The court in Keith v. Commissioner held that the benefits and burdens had passed to the purchaser because the purchaser had possession of the property, the duty to pay property taxes, the duty to keep fire insurance, and the duty to maintain the property. The more concrete an agreement is, the more likely it will constitute a closed transaction. In the first example above, an escrow agreement that extends the closing date and that lets the buyer off the hook if the wire doesn’t arrive on Thursday protects the buyer’s earnest money, but it decreases the likelihood that the transaction would be considered closed by Wednesday. An escrow agreement that doesn’t extend the closing date and provides that the buyer is in default on the contract if the wire doesn’t arrive puts the buyer’s earnest money at risk, but increases the likelihood that the transaction closed on Wednesday. Buyers should rely on their attorneys, not their real estate brokers, to balance these tradeoffs.

In Dettmers v. Commissioner the court recognized that an executed escrow agreement was not enough to close a sale. The purchaser executed an escrow agreement that established “the purchase price of the property, the terms of payment, rate of interest and other terms and conditions of sale” and made a down payment on the property. The court held, however, that the benefits and burdens of ownership did not pass to the purchaser at that time. Instead the court held that the sale closed when the “agreement became fully executed with title and possession of the property passing” to the purchaser.

The second example at the beginning of this article presents a more compelling case for a Wednesday closing than the first example. In the second example, the signing seller who is the “attorney-in-fact” for the non-signing seller had actual authority to sign the deed on behalf of the non-signing seller on Wednesday. There is written evidence of this authority at the closing via the faxed copy of the power of attorney. The closer, however, waits for the original power of attorney from the seller to record together with the recording of the deed. In the first example, the buyer was a day late with his funds (perhaps due to no fault of the buyer). In the Colorado case Kaiser v. Wright, the seller could not produce statements from lien holders that they would release their liens upon their receipt of the net proceeds of the sale, however the seller produced such statements after closing. Relying in part upon “time is of the essence” language in the contract, the Colorado Supreme Court concluded that the seller failed to timely close.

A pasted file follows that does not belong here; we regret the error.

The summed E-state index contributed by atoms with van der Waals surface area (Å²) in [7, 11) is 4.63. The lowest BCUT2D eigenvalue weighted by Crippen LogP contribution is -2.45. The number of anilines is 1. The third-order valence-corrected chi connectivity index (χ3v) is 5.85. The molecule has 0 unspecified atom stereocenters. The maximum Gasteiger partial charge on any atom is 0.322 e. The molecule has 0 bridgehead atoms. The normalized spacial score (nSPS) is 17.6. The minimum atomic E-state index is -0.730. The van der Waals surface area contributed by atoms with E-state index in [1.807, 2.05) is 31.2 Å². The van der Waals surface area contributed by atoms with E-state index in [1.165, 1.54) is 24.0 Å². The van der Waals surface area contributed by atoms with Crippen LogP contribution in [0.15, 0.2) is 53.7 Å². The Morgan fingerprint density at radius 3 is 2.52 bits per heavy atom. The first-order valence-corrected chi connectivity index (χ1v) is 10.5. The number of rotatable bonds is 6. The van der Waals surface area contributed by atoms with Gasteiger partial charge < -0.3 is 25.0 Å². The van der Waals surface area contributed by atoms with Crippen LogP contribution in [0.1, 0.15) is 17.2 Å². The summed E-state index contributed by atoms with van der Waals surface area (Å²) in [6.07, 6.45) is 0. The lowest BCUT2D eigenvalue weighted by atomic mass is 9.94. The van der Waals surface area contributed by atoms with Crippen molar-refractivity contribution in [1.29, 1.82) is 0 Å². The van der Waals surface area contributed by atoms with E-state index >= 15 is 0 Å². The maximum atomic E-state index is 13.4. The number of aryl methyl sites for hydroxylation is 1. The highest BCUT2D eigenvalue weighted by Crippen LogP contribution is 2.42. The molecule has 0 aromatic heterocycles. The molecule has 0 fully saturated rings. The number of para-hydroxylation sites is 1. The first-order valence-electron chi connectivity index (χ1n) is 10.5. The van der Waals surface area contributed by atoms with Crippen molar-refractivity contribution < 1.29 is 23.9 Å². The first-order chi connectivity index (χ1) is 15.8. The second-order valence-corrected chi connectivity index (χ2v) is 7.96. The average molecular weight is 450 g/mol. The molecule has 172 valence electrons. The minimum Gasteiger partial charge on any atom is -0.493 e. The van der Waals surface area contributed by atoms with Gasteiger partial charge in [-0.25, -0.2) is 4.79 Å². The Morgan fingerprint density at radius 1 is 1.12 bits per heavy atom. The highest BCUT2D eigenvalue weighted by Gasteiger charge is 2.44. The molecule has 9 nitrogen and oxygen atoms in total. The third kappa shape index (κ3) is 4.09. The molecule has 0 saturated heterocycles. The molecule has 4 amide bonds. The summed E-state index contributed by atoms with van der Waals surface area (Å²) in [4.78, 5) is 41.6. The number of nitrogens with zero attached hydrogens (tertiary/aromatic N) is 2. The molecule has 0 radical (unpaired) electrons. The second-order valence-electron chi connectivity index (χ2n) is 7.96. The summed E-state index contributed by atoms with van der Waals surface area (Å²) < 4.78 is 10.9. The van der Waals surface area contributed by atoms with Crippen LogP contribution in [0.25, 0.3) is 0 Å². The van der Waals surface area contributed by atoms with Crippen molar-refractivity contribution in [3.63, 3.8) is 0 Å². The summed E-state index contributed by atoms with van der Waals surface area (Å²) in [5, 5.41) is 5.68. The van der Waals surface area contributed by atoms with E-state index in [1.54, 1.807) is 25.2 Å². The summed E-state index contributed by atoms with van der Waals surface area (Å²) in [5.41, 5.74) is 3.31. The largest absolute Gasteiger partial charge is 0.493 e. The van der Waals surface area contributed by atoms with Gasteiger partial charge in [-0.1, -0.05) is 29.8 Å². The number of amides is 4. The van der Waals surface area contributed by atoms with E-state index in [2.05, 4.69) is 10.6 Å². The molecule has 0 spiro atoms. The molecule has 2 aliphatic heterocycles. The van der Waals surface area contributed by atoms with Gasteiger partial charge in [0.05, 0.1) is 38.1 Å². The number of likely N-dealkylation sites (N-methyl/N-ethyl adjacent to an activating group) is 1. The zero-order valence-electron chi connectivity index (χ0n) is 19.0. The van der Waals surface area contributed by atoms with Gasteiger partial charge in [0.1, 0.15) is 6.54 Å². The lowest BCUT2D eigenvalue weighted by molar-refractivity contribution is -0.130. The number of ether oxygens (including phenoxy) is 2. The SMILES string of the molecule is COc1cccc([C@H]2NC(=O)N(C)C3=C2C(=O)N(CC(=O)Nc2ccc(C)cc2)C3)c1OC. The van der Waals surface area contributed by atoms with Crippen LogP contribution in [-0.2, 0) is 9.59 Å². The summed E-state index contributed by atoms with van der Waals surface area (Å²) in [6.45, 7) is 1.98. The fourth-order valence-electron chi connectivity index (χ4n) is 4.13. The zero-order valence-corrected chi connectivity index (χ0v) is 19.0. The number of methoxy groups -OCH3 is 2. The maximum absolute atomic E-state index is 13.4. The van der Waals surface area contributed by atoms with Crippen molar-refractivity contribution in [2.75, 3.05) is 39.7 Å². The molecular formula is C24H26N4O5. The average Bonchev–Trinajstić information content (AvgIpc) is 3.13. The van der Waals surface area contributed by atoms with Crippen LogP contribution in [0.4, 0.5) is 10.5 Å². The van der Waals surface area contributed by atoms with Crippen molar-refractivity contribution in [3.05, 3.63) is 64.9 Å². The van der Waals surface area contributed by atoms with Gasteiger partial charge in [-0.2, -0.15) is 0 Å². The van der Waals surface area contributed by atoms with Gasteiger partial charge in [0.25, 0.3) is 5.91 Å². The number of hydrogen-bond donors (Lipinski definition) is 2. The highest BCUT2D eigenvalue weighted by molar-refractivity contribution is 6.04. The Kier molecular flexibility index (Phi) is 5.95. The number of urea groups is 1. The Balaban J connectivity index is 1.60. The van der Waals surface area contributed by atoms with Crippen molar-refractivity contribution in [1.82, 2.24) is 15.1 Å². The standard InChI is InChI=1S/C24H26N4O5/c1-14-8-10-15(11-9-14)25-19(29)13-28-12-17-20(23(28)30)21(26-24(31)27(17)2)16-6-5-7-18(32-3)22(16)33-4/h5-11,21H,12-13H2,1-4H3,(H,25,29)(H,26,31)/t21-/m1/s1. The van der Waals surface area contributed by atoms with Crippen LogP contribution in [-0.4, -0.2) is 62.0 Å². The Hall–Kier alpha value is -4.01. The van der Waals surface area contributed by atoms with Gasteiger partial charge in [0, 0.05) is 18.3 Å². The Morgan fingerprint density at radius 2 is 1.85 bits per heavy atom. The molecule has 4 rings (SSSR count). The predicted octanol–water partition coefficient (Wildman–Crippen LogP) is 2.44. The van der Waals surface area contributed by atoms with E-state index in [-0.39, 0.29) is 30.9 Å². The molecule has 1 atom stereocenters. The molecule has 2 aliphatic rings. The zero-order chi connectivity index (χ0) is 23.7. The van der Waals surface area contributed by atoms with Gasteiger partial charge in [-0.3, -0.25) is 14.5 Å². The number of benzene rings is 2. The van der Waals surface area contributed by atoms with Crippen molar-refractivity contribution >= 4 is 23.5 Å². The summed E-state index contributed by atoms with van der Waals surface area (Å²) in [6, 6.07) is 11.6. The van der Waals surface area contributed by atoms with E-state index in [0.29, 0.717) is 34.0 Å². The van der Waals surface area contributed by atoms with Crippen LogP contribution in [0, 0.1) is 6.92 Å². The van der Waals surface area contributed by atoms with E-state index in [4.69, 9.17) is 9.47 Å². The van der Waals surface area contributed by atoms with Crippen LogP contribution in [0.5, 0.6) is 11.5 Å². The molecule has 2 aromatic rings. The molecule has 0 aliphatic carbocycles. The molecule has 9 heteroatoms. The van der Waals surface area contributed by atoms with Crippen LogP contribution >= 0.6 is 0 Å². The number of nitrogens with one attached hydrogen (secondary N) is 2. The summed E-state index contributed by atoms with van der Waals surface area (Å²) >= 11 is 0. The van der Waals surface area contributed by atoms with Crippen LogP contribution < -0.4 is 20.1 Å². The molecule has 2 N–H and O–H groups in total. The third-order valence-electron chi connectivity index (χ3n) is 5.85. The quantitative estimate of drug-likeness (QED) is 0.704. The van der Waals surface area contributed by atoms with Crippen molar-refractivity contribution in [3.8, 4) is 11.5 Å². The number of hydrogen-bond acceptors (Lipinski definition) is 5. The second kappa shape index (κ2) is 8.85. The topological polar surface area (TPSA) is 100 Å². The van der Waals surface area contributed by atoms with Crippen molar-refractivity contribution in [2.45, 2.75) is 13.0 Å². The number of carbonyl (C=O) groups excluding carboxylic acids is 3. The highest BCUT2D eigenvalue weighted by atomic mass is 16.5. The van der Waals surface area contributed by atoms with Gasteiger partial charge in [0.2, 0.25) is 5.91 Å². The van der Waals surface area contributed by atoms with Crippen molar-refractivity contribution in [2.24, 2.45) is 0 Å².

If the precise timing of a closing is important to a party, he or she should strive to avoid ambiguity. If the precise timing of the closing is important and ambiguous, the parties should work with their lawyers to evaluate and manage the ambiguity.

 

Jon Goodman is a shareholder with Frascona, Joiner, Goodman and Greenstein, P.C., a Colorado law firm. His practice areas include Real Estate,Brokerage Law, Contracts, Land Use, Leasing, Real Estate Title, Association Law, Business Law, and Finance. Contact Jon Goodman.

Disclaimer — Content is general information only. Information is not provided as advice for a specific matter, nor does its publication create an attorney-client relationship. Laws vary from one state to another. For legal advice on a specific matter, consult an attorney.

JONATHAN A. GOODMAN